The information on these pages is intended to give the reader a basic overview of major Chinese coin types like knives, spades and round coins, as well as the most basic circumstances of the coinage of each dynasty. Since the information has to cover a large area, it is somewhat superficial, but I give references to more specialized literature where the subject can be studied deeper (see the literature page).  I had studied some Chinese when I started to collect Chinese coins, but I still sometimes had trouble identifying coins. I have included some tools I have found useful myself, and I hope it will be of help to beginners. 

Qian Feng Quan Bao

The title "Chinese Coins" refers here mainly to cast coins of bronze, iron and lead. 
All images of coins are from my own collection. 

Dynasties: Chinas history is divided in dynasties, not in the years of the Christian calendar, and all coins on this site can be accessed from the list of dynasties on the coins page.
China has been unified in most periods, but in some periods it has been divided into minor kingdoms. Every dynasty or kingdom that issued coins are important to the numismatist, and a detailed list can be found on the dynasties page. 
Chinese copper coinage remained practically unchanged from the Tang dynasty (A.D. 618-907) up until the first years of Chinese republic that was founded in 1911. Even the first round coins cast in the period from the end of the Zhou dynasty (B.C. 1045-221) up to the Tang dynasty were not much different. The old copper coinage was so alike that 1000 year old coins from the Northern Song dynasty (960-1127), still circulated in China as valid currency at the beginning of the twentieth century (Kann p. 385).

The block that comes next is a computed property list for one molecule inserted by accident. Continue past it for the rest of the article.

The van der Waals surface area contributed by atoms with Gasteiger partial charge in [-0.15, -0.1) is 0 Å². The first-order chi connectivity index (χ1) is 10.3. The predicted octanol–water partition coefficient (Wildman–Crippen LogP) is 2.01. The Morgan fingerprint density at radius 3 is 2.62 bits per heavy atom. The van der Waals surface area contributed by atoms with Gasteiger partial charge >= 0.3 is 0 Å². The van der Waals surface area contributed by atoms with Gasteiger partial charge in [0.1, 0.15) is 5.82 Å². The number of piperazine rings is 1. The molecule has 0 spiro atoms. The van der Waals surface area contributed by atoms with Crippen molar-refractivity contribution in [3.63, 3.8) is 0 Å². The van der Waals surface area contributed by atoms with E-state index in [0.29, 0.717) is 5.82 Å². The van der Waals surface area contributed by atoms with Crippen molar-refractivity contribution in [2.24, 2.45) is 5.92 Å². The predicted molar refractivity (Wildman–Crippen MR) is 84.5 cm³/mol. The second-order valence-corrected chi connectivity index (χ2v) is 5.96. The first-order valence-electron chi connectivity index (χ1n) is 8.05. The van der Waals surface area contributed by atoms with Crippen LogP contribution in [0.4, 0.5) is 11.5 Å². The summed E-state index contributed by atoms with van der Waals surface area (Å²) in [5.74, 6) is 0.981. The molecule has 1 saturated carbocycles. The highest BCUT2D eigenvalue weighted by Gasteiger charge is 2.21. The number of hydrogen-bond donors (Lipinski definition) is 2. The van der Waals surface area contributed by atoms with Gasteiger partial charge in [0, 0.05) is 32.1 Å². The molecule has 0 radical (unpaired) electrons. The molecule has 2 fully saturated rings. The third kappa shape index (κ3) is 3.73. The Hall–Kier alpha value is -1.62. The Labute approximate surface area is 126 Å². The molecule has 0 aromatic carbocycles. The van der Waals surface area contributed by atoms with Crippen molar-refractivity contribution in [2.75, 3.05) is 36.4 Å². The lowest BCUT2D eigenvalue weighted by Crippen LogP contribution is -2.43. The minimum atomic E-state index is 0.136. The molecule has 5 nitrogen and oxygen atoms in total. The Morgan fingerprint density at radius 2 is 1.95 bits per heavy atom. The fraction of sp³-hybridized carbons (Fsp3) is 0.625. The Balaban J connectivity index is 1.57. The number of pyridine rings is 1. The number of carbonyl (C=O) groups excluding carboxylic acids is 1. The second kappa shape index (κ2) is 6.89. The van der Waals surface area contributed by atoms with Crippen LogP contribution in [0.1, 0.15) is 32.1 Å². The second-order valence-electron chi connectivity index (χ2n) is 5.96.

Legends: I use the pinyin system to transcribe all coin legends and Chinese words. See conversion table.

Chinese characters: Chinese characters are written in a simplified form in modern China today. Because characters on coins are written in the old full form, all the Chinese characters on this site are also in the full form. Special software is usually needed to read Chinese on computers, but all the characters on this site are images, and therefore no special software is needed.

Not all the images are scanned in good quality: the colors are sometimes slightly distorted, and two coins of the same size may appear different, but the images should give a fairly good idea of what the coins looks like, compared to the rubbings found in many catalogues.


Until recently there was no catalogue which could be considered authoritative. Schjöth was certainly not, even though it has been used in most dealers price lists, but no alternative was much better for long time. In most cases I use the numbers of Schjöth's and Ding's catalogues, to generally indicate where a coin belong. The numbers from the Fisher's Ding catalogue appears to be the same as those in my Chinese edition of Ding from 1992. Along the way all my coins will get the numbers from David Hartill's wonderful catalogue "Cast Chinese Coins".
Hua Guang Pu's "Zhongguo Guqian Daji" vol. I-IV is to my knowledge the best Chinese catalogue.

A page like this is constantly under construction, and I will continuously add new coins and information.  

Comments welcome:

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